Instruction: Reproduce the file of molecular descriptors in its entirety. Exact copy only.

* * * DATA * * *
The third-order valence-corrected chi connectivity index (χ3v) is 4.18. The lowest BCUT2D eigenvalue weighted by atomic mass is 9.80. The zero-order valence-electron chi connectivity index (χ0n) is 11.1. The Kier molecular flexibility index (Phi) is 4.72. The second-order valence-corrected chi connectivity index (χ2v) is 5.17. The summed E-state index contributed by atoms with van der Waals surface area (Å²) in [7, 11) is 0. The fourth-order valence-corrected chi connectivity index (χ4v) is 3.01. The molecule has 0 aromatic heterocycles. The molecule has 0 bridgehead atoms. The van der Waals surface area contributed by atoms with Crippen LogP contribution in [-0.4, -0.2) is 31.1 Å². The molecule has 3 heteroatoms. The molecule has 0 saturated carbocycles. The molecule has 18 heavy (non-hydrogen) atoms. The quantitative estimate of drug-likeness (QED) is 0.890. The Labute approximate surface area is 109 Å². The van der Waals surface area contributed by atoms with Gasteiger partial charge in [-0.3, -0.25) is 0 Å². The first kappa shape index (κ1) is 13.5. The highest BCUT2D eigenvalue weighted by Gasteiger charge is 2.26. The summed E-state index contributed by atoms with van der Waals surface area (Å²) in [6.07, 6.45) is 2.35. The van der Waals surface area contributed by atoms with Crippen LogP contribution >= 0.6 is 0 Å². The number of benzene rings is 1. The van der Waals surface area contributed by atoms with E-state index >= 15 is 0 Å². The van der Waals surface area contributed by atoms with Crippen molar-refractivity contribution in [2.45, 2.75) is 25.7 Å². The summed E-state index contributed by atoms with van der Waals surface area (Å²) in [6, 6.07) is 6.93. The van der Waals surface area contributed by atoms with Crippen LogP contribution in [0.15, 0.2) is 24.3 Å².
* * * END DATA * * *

The third-order valence-corrected chi connectivity index (χ3v) is 4.18. The lowest BCUT2D eigenvalue weighted by atomic mass is 9.80. The zero-order valence-electron chi connectivity index (χ0n) is 11.1. The Kier molecular flexibility index (Phi) is 4.72. The second-order valence-corrected chi connectivity index (χ2v) is 5.17. The summed E-state index contributed by atoms with van der Waals surface area (Å²) in [7, 11) is 0. The fourth-order valence-corrected chi connectivity index (χ4v) is 3.01. The molecule has 0 aromatic heterocycles. The molecule has 0 bridgehead atoms. The van der Waals surface area contributed by atoms with Crippen LogP contribution in [-0.4, -0.2) is 31.1 Å². The molecule has 3 heteroatoms. The molecule has 0 saturated carbocycles. The molecule has 18 heavy (non-hydrogen) atoms. The quantitative estimate of drug-likeness (QED) is 0.890. The Labute approximate surface area is 109 Å². The van der Waals surface area contributed by atoms with Gasteiger partial charge in [-0.3, -0.25) is 0 Å². The first kappa shape index (κ1) is 13.5. The highest BCUT2D eigenvalue weighted by Gasteiger charge is 2.26. The summed E-state index contributed by atoms with van der Waals surface area (Å²) in [6.07, 6.45) is 2.35. The van der Waals surface area contributed by atoms with Crippen LogP contribution >= 0.6 is 0 Å². The number of benzene rings is 1. The van der Waals surface area contributed by atoms with E-state index >= 15 is 0 Å². The van der Waals surface area contributed by atoms with Crippen molar-refractivity contribution in [2.45, 2.75) is 25.7 Å². The summed E-state index contributed by atoms with van der Waals surface area (Å²) in [6, 6.07) is 6.93. The van der Waals surface area contributed by atoms with Crippen LogP contribution in [0.15, 0.2) is 24.3 Å².